We know readers tend to be writers too, so we feature writing tips from our authors. Who better to offer advice, insight, and inspiration than the authors you admire? They’ll answer several questions about their work, share their go-to techniques and more. Now, get writing!
Did you always want to write? How did you start your career as an author?
I started writing quite young. My mother worked in a deli in Montreal and when I was little, she would take me with her for the day. I would write monster stories and fairy tales for her (and me) on the backs of the paper placemats—mainly to entertain myself but also for the sheer pleasure and escape of building another world. I remember being flush with joy and excitement when I thought I had a novel on my hands at the age of 7 or so. Needless to say, that didn’t pan out.
Is there something you do to get into a writing mood? Somewhere you go or something you do to get thinking?
My main routine is to write in the morning in silence. I make coffee and then I turn everything off, including my phone and Internet connection, for as long as I can either stand or get away with. If I write in the morning like this, then I’m able to return to the story at various times later in the day and work on it regardless of where I am or the level of distraction. But I need those anchoring morning hours of silence and focus with the story in order to do that.
I also love Aimee Bender’s idea of the writing contract so I’ve done that with friends as well. You basically contractually promise to adhere to a certain number of writing rules that you determine (it could be a daily word count, or a number of hours per day) and then you check in daily via email with a ‘mentor’ (a friend) who confirms you’re moving forward. You do it with an overall writing goal in mind—like a novel—to be achieved by the contract’s end. It’s quite loose, but what I love is that you make your own writing goal, your own rules for how you’ll reach it, and then you are required to follow through. I did it with a writer friend last summer, and we both completed drafts of our novels. And I’m doing one now with another writer friend for the revision. I like the collaborative aspect of it too—writing, while exhilarating, can also be quite a lonely, cave-dwelling business. It’s nice to come out of the cave every day and check in with a friend.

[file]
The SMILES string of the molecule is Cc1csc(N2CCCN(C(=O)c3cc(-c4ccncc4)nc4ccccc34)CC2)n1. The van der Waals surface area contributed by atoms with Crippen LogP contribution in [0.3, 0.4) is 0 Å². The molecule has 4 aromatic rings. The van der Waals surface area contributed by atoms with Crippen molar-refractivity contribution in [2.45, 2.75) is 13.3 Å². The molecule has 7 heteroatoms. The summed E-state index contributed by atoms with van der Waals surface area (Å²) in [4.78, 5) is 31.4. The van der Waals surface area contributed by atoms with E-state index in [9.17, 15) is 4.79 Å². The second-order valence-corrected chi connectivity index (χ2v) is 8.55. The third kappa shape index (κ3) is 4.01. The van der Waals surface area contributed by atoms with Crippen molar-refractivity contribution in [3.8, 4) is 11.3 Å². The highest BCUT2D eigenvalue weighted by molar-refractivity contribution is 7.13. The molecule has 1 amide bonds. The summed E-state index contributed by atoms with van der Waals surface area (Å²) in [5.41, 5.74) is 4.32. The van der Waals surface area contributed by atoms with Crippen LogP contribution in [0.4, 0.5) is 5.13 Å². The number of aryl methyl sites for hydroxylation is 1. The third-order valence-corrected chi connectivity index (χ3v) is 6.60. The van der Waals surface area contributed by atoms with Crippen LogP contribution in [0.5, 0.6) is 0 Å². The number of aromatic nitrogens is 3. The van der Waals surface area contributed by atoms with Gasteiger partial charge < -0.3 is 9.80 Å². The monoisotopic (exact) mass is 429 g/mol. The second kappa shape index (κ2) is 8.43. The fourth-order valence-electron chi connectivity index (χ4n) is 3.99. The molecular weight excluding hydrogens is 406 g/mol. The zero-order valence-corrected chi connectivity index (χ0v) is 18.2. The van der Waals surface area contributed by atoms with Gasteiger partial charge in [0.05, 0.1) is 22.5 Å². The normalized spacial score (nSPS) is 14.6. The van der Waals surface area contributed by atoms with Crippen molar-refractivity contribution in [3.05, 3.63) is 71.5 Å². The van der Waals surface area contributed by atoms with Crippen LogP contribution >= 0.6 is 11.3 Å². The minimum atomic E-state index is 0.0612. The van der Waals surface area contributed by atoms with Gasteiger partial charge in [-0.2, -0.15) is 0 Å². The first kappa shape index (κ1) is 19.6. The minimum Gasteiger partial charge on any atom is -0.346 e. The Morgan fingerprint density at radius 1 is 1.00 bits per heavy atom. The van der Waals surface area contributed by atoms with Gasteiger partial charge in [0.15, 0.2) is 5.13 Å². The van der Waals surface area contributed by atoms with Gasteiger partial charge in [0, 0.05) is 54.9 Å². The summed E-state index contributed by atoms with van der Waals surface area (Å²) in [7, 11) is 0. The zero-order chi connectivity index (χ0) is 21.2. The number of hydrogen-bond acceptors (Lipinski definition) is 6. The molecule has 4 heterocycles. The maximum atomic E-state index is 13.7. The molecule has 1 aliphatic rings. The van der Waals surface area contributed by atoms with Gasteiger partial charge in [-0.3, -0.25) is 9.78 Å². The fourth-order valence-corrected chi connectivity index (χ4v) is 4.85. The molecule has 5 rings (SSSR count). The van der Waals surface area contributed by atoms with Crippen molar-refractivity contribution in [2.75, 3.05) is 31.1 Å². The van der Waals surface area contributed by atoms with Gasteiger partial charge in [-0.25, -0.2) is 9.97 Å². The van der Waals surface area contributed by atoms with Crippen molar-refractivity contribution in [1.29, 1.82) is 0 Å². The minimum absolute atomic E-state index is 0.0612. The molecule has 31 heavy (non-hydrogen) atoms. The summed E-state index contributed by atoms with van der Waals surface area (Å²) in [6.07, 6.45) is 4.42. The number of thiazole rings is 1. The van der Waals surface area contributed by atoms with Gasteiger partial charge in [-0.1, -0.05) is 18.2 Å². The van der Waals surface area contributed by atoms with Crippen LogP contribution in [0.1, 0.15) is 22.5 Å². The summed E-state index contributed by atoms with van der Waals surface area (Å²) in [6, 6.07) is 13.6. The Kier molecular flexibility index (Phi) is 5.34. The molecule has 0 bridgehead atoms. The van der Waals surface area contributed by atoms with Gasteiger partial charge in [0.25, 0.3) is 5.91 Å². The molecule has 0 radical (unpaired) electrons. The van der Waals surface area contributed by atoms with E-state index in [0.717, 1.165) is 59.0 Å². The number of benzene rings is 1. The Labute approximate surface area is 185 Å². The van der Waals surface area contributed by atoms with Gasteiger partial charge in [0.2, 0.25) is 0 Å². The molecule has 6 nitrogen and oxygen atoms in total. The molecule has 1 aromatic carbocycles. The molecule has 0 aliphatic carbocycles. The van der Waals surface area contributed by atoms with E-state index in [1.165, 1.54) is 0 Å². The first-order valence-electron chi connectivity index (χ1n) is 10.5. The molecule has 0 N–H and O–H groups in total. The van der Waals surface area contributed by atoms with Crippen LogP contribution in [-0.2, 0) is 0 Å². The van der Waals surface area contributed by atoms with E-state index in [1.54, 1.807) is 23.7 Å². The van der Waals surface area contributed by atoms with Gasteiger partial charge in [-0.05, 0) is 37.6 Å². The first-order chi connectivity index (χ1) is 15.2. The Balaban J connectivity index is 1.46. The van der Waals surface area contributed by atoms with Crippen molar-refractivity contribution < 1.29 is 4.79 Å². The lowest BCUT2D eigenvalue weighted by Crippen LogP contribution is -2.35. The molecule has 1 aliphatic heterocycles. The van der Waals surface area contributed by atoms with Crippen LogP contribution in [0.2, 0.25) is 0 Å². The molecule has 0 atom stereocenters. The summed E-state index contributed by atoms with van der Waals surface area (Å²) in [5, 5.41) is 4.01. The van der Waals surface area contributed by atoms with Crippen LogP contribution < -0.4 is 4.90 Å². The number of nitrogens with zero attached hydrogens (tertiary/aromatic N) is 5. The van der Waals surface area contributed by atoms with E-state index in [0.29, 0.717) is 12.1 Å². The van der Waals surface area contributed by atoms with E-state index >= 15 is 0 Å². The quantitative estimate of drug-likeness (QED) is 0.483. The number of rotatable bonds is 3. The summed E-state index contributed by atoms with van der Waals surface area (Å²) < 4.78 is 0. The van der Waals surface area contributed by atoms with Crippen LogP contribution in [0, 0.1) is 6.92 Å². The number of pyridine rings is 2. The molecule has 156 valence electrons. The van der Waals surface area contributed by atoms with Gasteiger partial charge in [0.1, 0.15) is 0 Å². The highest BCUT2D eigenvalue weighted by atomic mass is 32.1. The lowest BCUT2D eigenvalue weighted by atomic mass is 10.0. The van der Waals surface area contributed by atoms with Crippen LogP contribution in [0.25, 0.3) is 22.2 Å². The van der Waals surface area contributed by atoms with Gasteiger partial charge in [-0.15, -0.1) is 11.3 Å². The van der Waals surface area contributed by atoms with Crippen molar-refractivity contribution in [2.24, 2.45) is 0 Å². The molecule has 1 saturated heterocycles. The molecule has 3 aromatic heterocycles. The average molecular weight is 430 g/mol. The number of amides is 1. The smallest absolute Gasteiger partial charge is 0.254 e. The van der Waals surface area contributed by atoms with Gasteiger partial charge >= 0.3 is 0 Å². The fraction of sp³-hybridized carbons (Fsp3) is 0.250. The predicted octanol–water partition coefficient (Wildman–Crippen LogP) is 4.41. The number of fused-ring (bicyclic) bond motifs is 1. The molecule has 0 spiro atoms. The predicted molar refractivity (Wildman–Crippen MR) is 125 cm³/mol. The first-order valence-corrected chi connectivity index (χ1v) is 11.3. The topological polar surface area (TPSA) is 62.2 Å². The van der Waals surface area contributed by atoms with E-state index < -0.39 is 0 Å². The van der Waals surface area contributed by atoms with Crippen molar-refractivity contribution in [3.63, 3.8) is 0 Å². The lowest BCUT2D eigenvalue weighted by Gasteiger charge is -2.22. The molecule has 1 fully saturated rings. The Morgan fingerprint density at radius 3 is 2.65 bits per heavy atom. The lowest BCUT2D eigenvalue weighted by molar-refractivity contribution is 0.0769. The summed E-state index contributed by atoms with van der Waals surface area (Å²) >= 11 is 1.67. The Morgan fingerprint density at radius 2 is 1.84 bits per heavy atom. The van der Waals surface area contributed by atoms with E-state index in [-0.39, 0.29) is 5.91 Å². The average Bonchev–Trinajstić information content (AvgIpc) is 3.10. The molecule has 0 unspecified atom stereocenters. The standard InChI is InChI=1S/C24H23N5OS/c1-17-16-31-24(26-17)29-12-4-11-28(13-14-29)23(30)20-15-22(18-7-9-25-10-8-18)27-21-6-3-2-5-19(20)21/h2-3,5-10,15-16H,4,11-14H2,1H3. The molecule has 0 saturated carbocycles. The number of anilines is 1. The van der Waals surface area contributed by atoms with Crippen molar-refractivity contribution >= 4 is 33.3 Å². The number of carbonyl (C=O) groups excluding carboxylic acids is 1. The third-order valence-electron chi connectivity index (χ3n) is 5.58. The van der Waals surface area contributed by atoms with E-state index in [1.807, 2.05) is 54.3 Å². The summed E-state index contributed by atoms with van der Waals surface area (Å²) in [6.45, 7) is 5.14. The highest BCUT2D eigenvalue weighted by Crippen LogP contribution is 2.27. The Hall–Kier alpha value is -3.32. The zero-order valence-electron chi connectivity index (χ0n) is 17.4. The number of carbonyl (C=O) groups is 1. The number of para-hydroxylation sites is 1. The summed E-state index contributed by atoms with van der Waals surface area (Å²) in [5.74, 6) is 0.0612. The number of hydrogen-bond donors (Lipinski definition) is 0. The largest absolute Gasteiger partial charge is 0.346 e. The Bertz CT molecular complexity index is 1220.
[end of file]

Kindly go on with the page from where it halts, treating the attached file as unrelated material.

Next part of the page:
After developing an idea, what is the first action you take when beginning to write?
I’m often inspired by a moment of tension that I’ve either observed, experienced or imagined—being in a fitting room with a dress that doesn’t fit, for example. I’ll take that point of tension and I’ll sit with it, trying to describe it with as much intimate, immediate and honest detail as possible. I’ll scrutinize it, draw it out, let myself imagine around it. By exploring a moment of tension like this, I find it acquires more layers and consequence, and a story will often emerge. Once I have the story, I can push that tension further still—in some cases, to its limits.
What are three or four books that influenced your writing, or had a profound affect on you?
My favorite stories have always been the ones that felt very intimate, like the writer really gave something vital in themselves to the telling of the story. For that reason perhaps, I love all of the novels of Jean Rhys—I love how urgent her writing is, how her characters experience outsiderness and alienation in ways that feel so immediate and visceral. Russell Hoban is another favorite. Not only is he a beautiful writer, but I love how he conceives that space between what we perceive to be reality and reality—a space that is inherently fraught with our anxieties, desires and dreams—as truly imaginative. In The Lion of Boaz-Jachin and Jachin-Boaz, a son’s anger at his father is an actual lion stalking the streets of London. Perhaps this is a throw back to my placemat writing days, but I’ve always been deeply inspired and excited by fairy tales and Alice in Wonderland narratives. I adore The Torn Skirt by Rebecca Godfrey, which is essentially a feverdreamy, high stakes Alice in Wonderland for adults. The first person voice is also incredible. And of course, The Winter’s Tale by Shakespeare, which is a strange, rich and wondrous fairy tale. The wonderful thing about reading or seeing Shakespeare is that no matter what hot mess of emotions you’re experiencing in your life—pettiness, hatred, fear, desire, joy, sadness, love, resentment—they become eerily performed by the play in question. Will’s got you covered. Within the stories, the characters, the language, there’s room for it all. Also, I love humor. Without writers like Dorothy Parker, Lydia Davis or Lorrie Moore, I would feel lost.
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